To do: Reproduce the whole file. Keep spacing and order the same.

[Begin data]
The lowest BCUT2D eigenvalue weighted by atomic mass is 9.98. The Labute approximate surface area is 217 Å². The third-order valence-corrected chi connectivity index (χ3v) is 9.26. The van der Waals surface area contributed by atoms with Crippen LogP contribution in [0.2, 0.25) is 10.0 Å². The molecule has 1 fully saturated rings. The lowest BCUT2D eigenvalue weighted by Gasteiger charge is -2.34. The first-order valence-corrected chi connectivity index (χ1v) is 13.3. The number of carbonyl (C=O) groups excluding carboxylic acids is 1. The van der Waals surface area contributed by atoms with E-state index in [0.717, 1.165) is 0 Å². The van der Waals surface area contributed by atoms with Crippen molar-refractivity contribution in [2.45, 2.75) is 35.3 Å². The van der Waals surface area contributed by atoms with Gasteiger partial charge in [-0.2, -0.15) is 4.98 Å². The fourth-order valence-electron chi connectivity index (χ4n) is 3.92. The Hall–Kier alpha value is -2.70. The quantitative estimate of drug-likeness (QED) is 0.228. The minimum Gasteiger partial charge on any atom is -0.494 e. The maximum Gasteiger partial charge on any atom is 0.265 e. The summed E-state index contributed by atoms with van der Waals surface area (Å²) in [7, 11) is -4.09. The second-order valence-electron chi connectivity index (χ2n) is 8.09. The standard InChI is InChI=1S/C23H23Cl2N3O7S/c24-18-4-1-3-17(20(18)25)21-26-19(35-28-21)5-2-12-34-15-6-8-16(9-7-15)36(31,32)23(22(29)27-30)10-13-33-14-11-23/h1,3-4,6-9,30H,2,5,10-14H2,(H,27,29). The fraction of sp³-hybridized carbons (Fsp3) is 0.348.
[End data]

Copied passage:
The lowest BCUT2D eigenvalue weighted by atomic mass is 9.98. The Labute approximate surface area is 217 Å². The third-order valence-corrected chi connectivity index (χ3v) is 9.26. The van der Waals surface area contributed by atoms with Crippen LogP contribution in [0.2, 0.25) is 10.0 Å². The molecule has 1 fully saturated rings. The lowest BCUT2D eigenvalue weighted by Gasteiger charge is -2.34. The first-order valence-corrected chi connectivity index (χ1v) is 13.3. The number of carbonyl (C=O) groups excluding carboxylic acids is 1. The van der Waals surface area contributed by atoms with E-state index in [0.717, 1.165) is 0 Å². The van der Waals surface area contributed by atoms with Crippen molar-refractivity contribution in [2.45, 2.75) is 35.3 Å². The van der Waals surface area contributed by atoms with Gasteiger partial charge in [-0.2, -0.15) is 4.98 Å². The fourth-order valence-electron chi connectivity index (χ4n) is 3.92. The Hall–Kier alpha value is -2.70. The quantitative estimate of drug-likeness (QED) is 0.228. The minimum Gasteiger partial charge on any atom is -0.494 e. The maximum Gasteiger partial charge on any atom is 0.265 e. The summed E-state index contributed by atoms with van der Waals surface area (Å²) in [7, 11) is -4.09. The second-order valence-electron chi connectivity index (χ2n) is 8.09. The standard InChI is InChI=1S/C23H23Cl2N3O7S/c24-18-4-1-3-17(20(18)25)21-26-19(35-28-21)5-2-12-34-15-6-8-16(9-7-15)36(31,32)23(22(29)27-30)10-13-33-14-11-23/h1,3-4,6-9,30H,2,5,10-14H2,(H,27,29). The fraction of sp³-hybridized carbons (Fsp3) is 0.348.